This heat wave won't last.  Wednesday will remain warm, but then marine air will push in on Thursday and seasonal temperatures will return.  And there is no expectation of lightning during the next few days, so I would not expect any high-terrain fires to accompany this short heat wave.  But human caused fires could occur in western Oregon if folks are not careful.



Announcement:  I will be giving a talk "The Great Storms of the Pacific Coast" in Ocean Shores at 6:30 PM on September 7th at the Shilo Inn as part of the Coastal Interpretative Center's summer lecture series.  More information is found here: https://www.interpretivecenter.org/.   Shilo Inn is offering special room rates for those wishing to stay overnight, as well as a special buffet.   

Friday, August 23, 2019

Is Western Washington Really in Severe Drought?

For society to make good decisions on environmental matters, decision makers inside and outside of government require accurate and realistic guidance.  For that reason, I am a bit worried that there is a problem with a frequently cited source of information about drought across the U.S.:  the U.S. Drought Monitor website.

The latest release of this information suggests that Washington State is one of the most drought-affected locations of the U.S., with much of western Washington in severe drought.

Below is an expanded version of the graphic for just Washington State.  Severe drought along the coast, much of SW Washington and the western slopes of the northern WA Cascades.  Moderate drought over more than half the state.


Now is it reasonable to suggest that much of our state is in moderate to severe drought?   Severe drought sounds quite scary to me and one would expect extremely serious problems as a result.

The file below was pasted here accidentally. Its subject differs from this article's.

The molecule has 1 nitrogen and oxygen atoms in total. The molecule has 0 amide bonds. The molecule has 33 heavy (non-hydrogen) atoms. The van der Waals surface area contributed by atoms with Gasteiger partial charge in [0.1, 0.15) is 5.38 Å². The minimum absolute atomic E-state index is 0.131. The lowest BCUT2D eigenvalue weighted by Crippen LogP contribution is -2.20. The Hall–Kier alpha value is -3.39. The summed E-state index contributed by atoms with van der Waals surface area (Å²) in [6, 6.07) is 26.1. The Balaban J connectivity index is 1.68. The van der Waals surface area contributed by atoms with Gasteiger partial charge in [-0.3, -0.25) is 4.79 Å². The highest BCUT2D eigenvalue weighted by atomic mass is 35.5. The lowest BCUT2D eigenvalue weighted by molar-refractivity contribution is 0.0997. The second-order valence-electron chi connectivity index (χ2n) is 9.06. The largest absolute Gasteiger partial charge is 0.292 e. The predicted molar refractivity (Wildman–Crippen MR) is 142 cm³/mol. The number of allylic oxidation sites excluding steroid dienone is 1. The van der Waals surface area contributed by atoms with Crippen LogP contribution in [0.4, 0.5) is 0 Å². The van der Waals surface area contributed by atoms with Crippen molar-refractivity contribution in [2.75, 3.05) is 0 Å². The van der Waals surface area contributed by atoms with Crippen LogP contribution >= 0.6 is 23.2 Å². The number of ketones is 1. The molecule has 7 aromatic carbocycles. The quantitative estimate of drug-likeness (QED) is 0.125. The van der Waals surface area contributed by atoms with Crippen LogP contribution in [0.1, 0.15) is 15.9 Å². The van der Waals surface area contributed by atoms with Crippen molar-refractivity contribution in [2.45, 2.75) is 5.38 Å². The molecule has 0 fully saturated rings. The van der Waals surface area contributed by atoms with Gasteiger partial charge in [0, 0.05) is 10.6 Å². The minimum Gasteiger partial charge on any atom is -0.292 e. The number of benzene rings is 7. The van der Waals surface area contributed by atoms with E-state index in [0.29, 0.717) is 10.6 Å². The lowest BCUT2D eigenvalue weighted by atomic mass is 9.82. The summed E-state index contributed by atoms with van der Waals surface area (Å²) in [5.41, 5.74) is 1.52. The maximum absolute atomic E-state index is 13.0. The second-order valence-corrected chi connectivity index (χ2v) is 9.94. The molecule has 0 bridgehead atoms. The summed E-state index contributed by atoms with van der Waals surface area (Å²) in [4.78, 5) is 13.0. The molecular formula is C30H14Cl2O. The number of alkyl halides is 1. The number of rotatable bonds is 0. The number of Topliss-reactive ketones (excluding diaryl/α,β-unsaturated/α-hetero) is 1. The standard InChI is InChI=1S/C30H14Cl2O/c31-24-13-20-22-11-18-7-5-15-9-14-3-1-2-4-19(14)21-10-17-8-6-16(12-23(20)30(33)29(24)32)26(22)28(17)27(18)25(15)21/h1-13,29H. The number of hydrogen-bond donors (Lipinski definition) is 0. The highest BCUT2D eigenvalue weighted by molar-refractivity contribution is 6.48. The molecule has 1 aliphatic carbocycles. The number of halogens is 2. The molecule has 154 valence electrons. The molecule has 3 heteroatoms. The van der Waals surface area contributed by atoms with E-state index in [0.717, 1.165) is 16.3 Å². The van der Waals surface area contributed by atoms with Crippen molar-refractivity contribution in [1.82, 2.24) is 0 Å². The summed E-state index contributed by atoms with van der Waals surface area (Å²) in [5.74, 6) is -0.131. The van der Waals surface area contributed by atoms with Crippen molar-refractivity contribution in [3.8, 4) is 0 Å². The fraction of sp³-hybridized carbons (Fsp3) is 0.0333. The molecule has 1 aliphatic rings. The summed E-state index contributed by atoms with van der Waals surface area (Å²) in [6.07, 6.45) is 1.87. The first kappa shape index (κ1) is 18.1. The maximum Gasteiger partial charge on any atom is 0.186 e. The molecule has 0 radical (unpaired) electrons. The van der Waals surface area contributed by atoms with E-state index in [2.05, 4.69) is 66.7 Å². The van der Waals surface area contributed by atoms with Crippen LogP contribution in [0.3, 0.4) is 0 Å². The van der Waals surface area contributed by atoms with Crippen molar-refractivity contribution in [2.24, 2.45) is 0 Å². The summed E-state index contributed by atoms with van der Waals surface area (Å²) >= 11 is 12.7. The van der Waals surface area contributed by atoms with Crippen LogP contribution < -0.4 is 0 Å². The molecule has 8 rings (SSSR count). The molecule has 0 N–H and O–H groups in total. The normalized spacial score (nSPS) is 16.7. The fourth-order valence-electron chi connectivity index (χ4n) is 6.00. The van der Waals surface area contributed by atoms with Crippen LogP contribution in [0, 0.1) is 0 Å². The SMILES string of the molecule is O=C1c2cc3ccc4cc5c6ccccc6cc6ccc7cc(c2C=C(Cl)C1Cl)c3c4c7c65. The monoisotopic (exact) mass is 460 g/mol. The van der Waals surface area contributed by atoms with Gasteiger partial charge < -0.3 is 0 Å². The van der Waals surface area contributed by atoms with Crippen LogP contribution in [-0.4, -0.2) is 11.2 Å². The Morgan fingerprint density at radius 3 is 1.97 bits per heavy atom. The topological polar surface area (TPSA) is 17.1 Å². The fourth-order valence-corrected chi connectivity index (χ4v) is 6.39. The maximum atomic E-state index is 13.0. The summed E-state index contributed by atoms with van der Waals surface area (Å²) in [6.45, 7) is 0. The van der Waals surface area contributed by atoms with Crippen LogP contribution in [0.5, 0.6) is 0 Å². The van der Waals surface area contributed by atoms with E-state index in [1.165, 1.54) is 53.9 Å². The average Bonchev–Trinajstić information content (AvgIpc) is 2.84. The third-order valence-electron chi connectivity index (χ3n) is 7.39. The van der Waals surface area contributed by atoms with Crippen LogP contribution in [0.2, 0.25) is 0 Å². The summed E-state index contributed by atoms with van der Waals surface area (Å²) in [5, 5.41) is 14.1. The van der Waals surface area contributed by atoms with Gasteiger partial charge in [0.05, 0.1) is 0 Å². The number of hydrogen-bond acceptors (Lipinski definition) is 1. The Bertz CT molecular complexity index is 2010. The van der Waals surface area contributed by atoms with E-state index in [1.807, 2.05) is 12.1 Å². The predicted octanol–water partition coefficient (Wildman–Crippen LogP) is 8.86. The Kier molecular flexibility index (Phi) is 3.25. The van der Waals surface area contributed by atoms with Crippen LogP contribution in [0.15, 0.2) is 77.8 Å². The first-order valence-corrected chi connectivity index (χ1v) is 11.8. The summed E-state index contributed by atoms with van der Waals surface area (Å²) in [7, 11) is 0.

Let us begin by looking at the difference from normal of precipitation for the summer so far. Most of the Northwest  has been near normal, including the supposed "severe drought" area.

Current streamflow?  Most sites are near normal (green colors).  A large number are above normal (cyan and dark blue), a similar number are below normal (orange and red).

Wildfires are below normal across the State this year, as is smoke. 

What about water resources?  All the major urban areas have plenty of water, without any drought restrictions.  Seattle's reservoirs are slightly below normal, with no water issues (see below).

The only water resource issues are on the Olympic Peninsula, where Port Angeles and few small water districts are asking for voluntary reductions in water usage.  I could find no impacts on agriculture or any other industry due to the "drought."

The origin of the drought declaration is from the relatively dry winter we had last year, something illustrated by the figure below, which shows the difference from normal of the total precipitation since October 1, 2018. Southeast Washington was wetter than normal, but the coastal zone and the western Cascade slopes were drier than normal.   But having a location that normally gets 100 inches a year, now receive 80 inches, is a far cry from a severe drought and the impacts are very modest at best.   And a dry winter was supplanted by a normal summer even in those parts.